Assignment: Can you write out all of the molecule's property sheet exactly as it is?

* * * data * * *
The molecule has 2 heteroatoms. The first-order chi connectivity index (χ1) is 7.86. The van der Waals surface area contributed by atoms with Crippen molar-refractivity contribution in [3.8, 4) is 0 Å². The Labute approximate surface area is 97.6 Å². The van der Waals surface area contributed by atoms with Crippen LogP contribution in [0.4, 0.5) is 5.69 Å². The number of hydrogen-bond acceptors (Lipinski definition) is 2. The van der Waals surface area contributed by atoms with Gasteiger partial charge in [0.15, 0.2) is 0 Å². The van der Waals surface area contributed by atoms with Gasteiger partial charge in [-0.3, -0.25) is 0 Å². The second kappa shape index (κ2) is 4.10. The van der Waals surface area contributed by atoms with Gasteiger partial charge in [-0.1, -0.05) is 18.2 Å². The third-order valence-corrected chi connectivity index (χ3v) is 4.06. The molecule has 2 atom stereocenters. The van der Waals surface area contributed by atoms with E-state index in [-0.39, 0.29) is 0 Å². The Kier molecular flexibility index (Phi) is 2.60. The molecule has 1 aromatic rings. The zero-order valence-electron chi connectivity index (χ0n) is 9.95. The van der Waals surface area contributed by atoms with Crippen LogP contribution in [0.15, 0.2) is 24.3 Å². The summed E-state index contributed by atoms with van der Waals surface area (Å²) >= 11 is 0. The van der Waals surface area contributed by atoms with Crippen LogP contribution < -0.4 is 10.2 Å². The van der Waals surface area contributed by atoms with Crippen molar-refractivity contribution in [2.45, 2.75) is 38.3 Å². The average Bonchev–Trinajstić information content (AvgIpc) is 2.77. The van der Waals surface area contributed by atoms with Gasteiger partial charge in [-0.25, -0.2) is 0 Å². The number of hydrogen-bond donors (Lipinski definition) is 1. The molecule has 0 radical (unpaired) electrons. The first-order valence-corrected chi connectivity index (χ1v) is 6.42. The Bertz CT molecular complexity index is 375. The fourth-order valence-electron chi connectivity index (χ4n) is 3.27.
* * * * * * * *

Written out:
The molecule has 2 heteroatoms. The first-order chi connectivity index (χ1) is 7.86. The van der Waals surface area contributed by atoms with Crippen molar-refractivity contribution in [3.8, 4) is 0 Å². The Labute approximate surface area is 97.6 Å². The van der Waals surface area contributed by atoms with Crippen LogP contribution in [0.4, 0.5) is 5.69 Å². The number of hydrogen-bond acceptors (Lipinski definition) is 2. The van der Waals surface area contributed by atoms with Gasteiger partial charge in [0.15, 0.2) is 0 Å². The van der Waals surface area contributed by atoms with Gasteiger partial charge in [-0.3, -0.25) is 0 Å². The second kappa shape index (κ2) is 4.10. The van der Waals surface area contributed by atoms with Gasteiger partial charge in [-0.1, -0.05) is 18.2 Å². The third-order valence-corrected chi connectivity index (χ3v) is 4.06. The molecule has 2 atom stereocenters. The van der Waals surface area contributed by atoms with E-state index in [-0.39, 0.29) is 0 Å². The Kier molecular flexibility index (Phi) is 2.60. The molecule has 1 aromatic rings. The zero-order valence-electron chi connectivity index (χ0n) is 9.95. The van der Waals surface area contributed by atoms with Crippen LogP contribution in [0.15, 0.2) is 24.3 Å². The summed E-state index contributed by atoms with van der Waals surface area (Å²) >= 11 is 0. The van der Waals surface area contributed by atoms with Crippen LogP contribution < -0.4 is 10.2 Å². The van der Waals surface area contributed by atoms with Crippen molar-refractivity contribution in [2.45, 2.75) is 38.3 Å². The average Bonchev–Trinajstić information content (AvgIpc) is 2.77. The van der Waals surface area contributed by atoms with Gasteiger partial charge in [-0.25, -0.2) is 0 Å². The number of hydrogen-bond donors (Lipinski definition) is 1. The molecule has 0 radical (unpaired) electrons. The first-order valence-corrected chi connectivity index (χ1v) is 6.42. The Bertz CT molecular complexity index is 375. The fourth-order valence-electron chi connectivity index (χ4n) is 3.27.